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a crisis of modernity?

February 26, 2011

I find it ironic people seem to be so worried about ‘Islamic’ groups taking power in the Middle East, but not about ‘Christian’ groups here. I have to wonder, is the Muslim Brotherhood really all that different from groups like the Fellowship (a.k.a., the Family)? Why should the Muslim Brotherhood be excluded from Egyptian politics? Or, conversely, why shouldn’t groups like the Fellowship be excluded from American politics? If our rhetoric about freedom of religion and speech is to remain consistent, it needs to recognize the right of self-determination for all.

In political theory, self-determination is defined as “the right of a nation or people to determine its own form of government without influence from outside.” In this case, we say that we support the people of Egypt in their fight for democracy against a dictator we actively supported with billions in military aid, and at the same time, we’re speaking out against the threat of Islamic political organizations like the Muslim Brotherhood and trying to exclude them from taking part in the political process in Egypt. To be consistent with our rhetoric about freedom of religion and speech, we need to also recognize the right of self-determination for all, not just for those willing to support us.

If we’re serious about promoting democracy, then the people of Egypt need to be able to freely determine their own government without the threat of external interference for it to be a truly democratic movement. They must be the ones to decide what their country is going to look like and who’s going to be in charge of it. So I think it’s rather hypocritical for the US to say that it supports the people of Egypt in their fight for democracy, but at the same time, tries to exclude Islamic political organizations like the Muslim Brotherhood from taking part in the political process, especially when we have Christian political organizations active here.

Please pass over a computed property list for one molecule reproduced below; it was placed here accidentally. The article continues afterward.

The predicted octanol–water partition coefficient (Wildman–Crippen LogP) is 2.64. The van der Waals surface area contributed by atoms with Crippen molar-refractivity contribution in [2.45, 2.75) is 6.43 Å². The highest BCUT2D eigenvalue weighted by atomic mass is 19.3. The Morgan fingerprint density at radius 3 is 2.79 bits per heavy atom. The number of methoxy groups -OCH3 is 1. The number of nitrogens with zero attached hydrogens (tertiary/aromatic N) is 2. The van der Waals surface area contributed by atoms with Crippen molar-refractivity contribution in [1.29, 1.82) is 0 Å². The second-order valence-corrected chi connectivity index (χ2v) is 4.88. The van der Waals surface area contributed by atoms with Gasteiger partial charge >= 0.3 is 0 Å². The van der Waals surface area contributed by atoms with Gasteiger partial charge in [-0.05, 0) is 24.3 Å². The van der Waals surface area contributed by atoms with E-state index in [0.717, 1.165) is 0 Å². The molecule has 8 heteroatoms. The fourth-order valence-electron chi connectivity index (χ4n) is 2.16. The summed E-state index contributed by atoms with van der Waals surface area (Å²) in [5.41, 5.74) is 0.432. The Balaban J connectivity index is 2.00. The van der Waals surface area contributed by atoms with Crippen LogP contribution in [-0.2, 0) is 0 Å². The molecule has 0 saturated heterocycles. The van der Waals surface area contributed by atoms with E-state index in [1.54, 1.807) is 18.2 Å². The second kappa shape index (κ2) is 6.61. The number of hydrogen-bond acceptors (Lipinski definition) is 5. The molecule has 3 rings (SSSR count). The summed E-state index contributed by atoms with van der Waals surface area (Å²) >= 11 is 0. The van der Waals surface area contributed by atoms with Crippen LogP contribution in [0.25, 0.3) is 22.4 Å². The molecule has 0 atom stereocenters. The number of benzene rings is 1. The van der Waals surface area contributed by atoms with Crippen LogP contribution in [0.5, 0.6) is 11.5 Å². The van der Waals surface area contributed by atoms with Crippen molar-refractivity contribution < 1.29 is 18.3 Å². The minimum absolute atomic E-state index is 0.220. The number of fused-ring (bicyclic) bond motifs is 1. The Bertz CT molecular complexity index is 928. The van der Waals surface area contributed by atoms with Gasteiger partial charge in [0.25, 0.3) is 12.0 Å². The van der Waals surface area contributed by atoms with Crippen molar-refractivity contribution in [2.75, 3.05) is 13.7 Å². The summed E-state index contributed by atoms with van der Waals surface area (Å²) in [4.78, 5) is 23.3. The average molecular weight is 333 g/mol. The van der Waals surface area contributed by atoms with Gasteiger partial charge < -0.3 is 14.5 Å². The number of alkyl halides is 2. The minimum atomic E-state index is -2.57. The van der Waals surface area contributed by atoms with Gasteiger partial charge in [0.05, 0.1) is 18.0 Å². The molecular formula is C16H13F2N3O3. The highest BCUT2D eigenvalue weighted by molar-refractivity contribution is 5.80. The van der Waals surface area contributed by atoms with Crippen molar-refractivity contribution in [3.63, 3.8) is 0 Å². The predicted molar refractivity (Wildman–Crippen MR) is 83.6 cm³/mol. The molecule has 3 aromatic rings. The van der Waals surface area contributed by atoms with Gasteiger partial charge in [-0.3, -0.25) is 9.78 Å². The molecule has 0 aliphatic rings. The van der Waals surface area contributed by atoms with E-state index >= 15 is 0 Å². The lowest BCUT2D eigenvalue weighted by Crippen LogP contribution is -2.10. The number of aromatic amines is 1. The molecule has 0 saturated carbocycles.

I think this just goes to show how hollow all our rhetoric about democracy really is. We want whoever will best promote US interests in power (which in this case is access to the Suez Canal and support for Israel), not necessarily who the people choose. That’s one of the main reasons we supported an oppressive dictator like Mubarak for so long. We’re worried about groups like the Muslim Brotherhood precisely because they’re not very friendly towards Israel and are apparently willing to use the Suez Canal against us and them (most likely by disrupting trade and the distribution of Middle Eastern oil, as well as cutting off an important naval route).

Of course, none of this means that I support the Muslim Brotherhood or everything they stand for; I’m just trying to point out what I see to be the contradiction between our rhetoric and our actions when it comes to promoting democracy abroad. Basically, we’re either for democracy or imperialism in regard to foreign policy; and while our rhetoric is very much in favour of the former, our actions seem to be clearly leaning towards the latter. We’ve been meddling in the affairs of Middle Eastern states since WWII, and our fear of losing what little hegemony we have left in the region is palpable. It’s no wonder the Obama administration’s statements were so conflicting during the beginning of the Egyptian revolution.

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